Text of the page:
The current bike casualty list is:
- Stuck front brake piston on Pugsley
- Worn out BB on Pugsley
- Worn out rear wheel bearings on Karate Monkey
- Worn out freewheel on Karate Monkey
- Worn out rear tyre on Karate Monkey
- Worn out pedal bearings on Karate Monkey
- Broken cranks on Balfa
- Worn out pedal bearings on Balfa
- Torn (but patched with toothpaste tube!) tyre on Voodoo
- Worn bushings, and associated gouged stanchions on Voodoo's forks
- Worn out pedal mechanism on Voodoo
- Mangled LH crank-arm on Voodoo
- Broken saddle (might be fixabled) that I use on Voodoo/Pugsley
Fortunately, this weekend is time to go to NZ for Emily's swim which means a break from bikes. We're going to buy a camper van (and sell it before we go) to tour around the country swimming, kayaking, hiking, (maybe a bit of biking), and having a fine old time. So with this and other camping adventures in mind, we've been testing out various combinations of gear...
Where some people see -5C in London as a problem, we saw an opportunity for Emily to test a potential new sleeping bag and for me to push the envelope with minimal gear. Camping out on the grass by the pool where she works was an odd experience. We headed out from home at around 9pm (just when we were warm and settled for the night), and picked our spot on the grass. Somewhere without frozen footprints so that we could make our own smooth ground. Up with my tent for her, and down with my bivvy bag for me.
My aim was to see how my +7C rated summer bag would perform when wearing cold-weather clothing that I might take on the TD. For the uninitiated, a bivvy bag is a breathable waterproof outer shell to put a sleeping bag in. It looks like a green body-bag, but gives you an acceptable level of protection for just 300g. Point number 1 was that my sleeping bag zips up on the opposite side to the bivvy. Tricky, but not insurmountable. Point number 2 was that when it's cold, you need to do it pretty much all the way up which is pretty claustrophobic, but that's something to get used to.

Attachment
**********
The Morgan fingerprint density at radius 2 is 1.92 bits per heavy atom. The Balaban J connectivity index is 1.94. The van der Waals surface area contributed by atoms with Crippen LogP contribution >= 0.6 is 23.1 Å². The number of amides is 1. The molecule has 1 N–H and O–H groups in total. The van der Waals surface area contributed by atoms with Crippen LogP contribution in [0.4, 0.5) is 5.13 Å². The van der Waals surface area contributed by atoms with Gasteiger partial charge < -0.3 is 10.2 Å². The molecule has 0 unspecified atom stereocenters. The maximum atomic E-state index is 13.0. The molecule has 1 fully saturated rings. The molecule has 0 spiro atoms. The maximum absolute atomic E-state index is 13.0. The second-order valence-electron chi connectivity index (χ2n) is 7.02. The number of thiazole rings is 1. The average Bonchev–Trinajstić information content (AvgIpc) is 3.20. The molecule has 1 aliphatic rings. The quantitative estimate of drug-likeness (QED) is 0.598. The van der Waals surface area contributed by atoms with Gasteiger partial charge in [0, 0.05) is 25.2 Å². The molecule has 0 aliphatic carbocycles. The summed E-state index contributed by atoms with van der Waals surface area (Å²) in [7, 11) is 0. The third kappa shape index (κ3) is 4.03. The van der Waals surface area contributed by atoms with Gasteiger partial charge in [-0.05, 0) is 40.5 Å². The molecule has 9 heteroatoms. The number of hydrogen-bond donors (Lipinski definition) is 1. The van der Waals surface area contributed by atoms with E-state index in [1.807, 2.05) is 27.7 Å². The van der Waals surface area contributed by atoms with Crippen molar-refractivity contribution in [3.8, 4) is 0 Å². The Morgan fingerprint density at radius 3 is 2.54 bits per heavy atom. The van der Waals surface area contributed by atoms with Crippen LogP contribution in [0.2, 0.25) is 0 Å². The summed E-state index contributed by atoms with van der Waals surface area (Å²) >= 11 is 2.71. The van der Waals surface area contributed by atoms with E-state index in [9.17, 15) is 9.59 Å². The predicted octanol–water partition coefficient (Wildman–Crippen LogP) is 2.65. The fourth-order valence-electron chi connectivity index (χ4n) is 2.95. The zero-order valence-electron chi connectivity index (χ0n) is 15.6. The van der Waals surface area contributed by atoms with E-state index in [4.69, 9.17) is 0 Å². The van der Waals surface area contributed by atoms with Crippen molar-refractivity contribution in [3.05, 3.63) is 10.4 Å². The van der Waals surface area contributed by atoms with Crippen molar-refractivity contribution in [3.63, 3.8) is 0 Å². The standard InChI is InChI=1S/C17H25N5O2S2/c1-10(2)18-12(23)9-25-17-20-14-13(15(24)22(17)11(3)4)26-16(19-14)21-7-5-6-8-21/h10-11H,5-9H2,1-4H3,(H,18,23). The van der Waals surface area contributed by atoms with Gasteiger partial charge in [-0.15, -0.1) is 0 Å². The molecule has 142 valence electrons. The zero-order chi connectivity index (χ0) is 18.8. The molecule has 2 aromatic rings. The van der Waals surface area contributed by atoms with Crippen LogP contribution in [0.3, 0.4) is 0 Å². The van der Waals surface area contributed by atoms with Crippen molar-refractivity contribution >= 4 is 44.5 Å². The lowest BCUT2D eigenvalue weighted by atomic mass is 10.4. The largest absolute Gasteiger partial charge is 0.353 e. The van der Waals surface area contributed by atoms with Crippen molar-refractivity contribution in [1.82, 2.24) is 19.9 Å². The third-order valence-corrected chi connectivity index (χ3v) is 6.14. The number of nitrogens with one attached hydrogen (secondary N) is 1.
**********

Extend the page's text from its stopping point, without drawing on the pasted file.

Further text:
To be honest, I don't think I slept at all that night. City noise and uncomfortable (but not dangerous feeling) cold added together to keep me restless. I knew that I wasn't warm enough and doubts nagged about whether it would do any harm. My mind jumbled and circled possibilities, but wouldn't rest. I suppose the conclusion is that if -5C is the extreme end of what I could expect on a trip, then the kit is just enough.
Camping out like that probably seems even more insane to some people than going to the great outdoors, but it's a great way to test stuff with no real risk and a way to get a tiny slice of being in the wilds without having to drive way out of London.
It was the same mentality that I took to Wales at the weekend. The plan was to ride all the trails at Afan in one go, then sleep out and head to Barry for a meeting on Monday morning.
Starting from Glyncorrwg Ponds, the trail is 4 miles of twisty climbing. It was immediately obvious that lots of time on a turbo trainer is good for sitting down on moderate inclines and not that helpful for hauling up a proper hill with one gear. My arms were still attached at the top, though, so I made it to the fire-roads.
I had known that snow was a risk, particularly on the more remote Skyline trail and as soon as I dipped away from the main valley, I was on a mix of snow and ice. Wet snow ploughed my tyres sideways. Polished ice drifted me around with disdain. Pretty soon, I was walking through ankle-deep snow in my summer shoes. Frustrating as it might have been, I had my long-ride head on and this could easily be replicated in the Rockies in June so I took it for what it was.
After some getting lost, I eventually found the trail markers again only to find the trail gone. Logging by the forest owners had obliterated sections of trail completely, forcing me to carry over and around. Still could happen in the Rockies. I spied another rider ahead and he turned out to be a local who had worked on the trails. We dragged some of the more manageable stuff out of the way and he took note of what needed tackling with a saw. When I got back onto the mission, I had covered few miles and a lot of time, but I was coming back around to the trail centre.
With fresh supplies, I headed out to tackle that silly climb again. As soon as I reached the top again, I noticed my crank-arm: still bolted tight but the spline had worn round and it was pretty close to going round without the axle. The only safe thing to do was to pick a safe way down and abort the ride. Damn.
With the ride aborted, I had time to think about where to sleep. Either a cheap hotel (below) or a bivvy.
The beach at Barry turned out to be a great place for a bivvy. Quiet, dry, and with the chance of a nice sunrise in the morning. So, I settled down and watched the stars. As I lay there, they flew back away from the sea. Hang on... stars don't move. My head churned, but the stars kept moving. I'm sure stars don't move. I don't look at stars often enough, but I'm sure they don't move. Finally, my brain caught up and realised that it was the clouds moving. Shifting gear, I could suddenly make out a sensible perspective where banks of cloud drifted overhead. Shooting stars popped across my view now and again as I lay snug in my bag. This certainly beat TV in the hotel, and a perfectly restful night enveloped me.